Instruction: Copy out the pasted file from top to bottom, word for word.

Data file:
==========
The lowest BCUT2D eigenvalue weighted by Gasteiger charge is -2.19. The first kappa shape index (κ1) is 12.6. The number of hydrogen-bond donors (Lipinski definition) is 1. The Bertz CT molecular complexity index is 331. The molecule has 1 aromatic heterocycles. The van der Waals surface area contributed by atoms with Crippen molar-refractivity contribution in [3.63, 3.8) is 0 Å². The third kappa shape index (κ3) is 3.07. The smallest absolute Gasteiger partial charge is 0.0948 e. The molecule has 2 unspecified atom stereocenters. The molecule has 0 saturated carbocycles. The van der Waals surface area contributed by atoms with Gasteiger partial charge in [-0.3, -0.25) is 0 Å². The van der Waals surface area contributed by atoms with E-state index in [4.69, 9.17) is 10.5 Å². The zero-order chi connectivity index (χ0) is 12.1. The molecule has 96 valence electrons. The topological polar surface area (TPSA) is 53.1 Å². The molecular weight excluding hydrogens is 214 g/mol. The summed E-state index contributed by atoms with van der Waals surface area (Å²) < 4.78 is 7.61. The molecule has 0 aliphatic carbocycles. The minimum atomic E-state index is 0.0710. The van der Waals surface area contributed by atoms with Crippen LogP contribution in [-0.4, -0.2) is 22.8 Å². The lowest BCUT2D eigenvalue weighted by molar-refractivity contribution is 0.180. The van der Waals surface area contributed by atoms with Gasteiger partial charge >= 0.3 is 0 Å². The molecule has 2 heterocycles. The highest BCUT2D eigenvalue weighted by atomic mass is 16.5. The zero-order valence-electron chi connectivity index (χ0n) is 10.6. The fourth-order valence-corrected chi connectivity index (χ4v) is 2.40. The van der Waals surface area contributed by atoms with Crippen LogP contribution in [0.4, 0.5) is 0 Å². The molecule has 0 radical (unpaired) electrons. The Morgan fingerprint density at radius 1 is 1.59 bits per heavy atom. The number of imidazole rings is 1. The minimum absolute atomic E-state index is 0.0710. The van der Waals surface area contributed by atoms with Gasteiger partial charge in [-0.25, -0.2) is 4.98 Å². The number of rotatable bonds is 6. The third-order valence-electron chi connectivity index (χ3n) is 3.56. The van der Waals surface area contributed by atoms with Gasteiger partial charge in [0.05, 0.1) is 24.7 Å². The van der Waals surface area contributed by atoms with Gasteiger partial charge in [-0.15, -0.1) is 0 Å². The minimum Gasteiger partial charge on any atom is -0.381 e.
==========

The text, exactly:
The lowest BCUT2D eigenvalue weighted by Gasteiger charge is -2.19. The first kappa shape index (κ1) is 12.6. The number of hydrogen-bond donors (Lipinski definition) is 1. The Bertz CT molecular complexity index is 331. The molecule has 1 aromatic heterocycles. The van der Waals surface area contributed by atoms with Crippen molar-refractivity contribution in [3.63, 3.8) is 0 Å². The third kappa shape index (κ3) is 3.07. The smallest absolute Gasteiger partial charge is 0.0948 e. The molecule has 2 unspecified atom stereocenters. The molecule has 0 saturated carbocycles. The van der Waals surface area contributed by atoms with Gasteiger partial charge in [-0.3, -0.25) is 0 Å². The van der Waals surface area contributed by atoms with E-state index in [4.69, 9.17) is 10.5 Å². The zero-order chi connectivity index (χ0) is 12.1. The molecule has 96 valence electrons. The topological polar surface area (TPSA) is 53.1 Å². The molecular weight excluding hydrogens is 214 g/mol. The summed E-state index contributed by atoms with van der Waals surface area (Å²) < 4.78 is 7.61. The molecule has 0 aliphatic carbocycles. The minimum atomic E-state index is 0.0710. The van der Waals surface area contributed by atoms with Crippen LogP contribution in [-0.4, -0.2) is 22.8 Å². The lowest BCUT2D eigenvalue weighted by molar-refractivity contribution is 0.180. The van der Waals surface area contributed by atoms with Gasteiger partial charge >= 0.3 is 0 Å². The molecule has 2 heterocycles. The highest BCUT2D eigenvalue weighted by atomic mass is 16.5. The zero-order valence-electron chi connectivity index (χ0n) is 10.6. The fourth-order valence-corrected chi connectivity index (χ4v) is 2.40. The van der Waals surface area contributed by atoms with Crippen LogP contribution in [0.4, 0.5) is 0 Å². The molecule has 0 radical (unpaired) electrons. The Morgan fingerprint density at radius 1 is 1.59 bits per heavy atom. The number of imidazole rings is 1. The minimum absolute atomic E-state index is 0.0710. The van der Waals surface area contributed by atoms with Gasteiger partial charge in [-0.25, -0.2) is 4.98 Å². The number of rotatable bonds is 6. The third-order valence-electron chi connectivity index (χ3n) is 3.56. The van der Waals surface area contributed by atoms with Gasteiger partial charge in [0.05, 0.1) is 24.7 Å². The van der Waals surface area contributed by atoms with Gasteiger partial charge in [-0.15, -0.1) is 0 Å². The minimum Gasteiger partial charge on any atom is -0.381 e.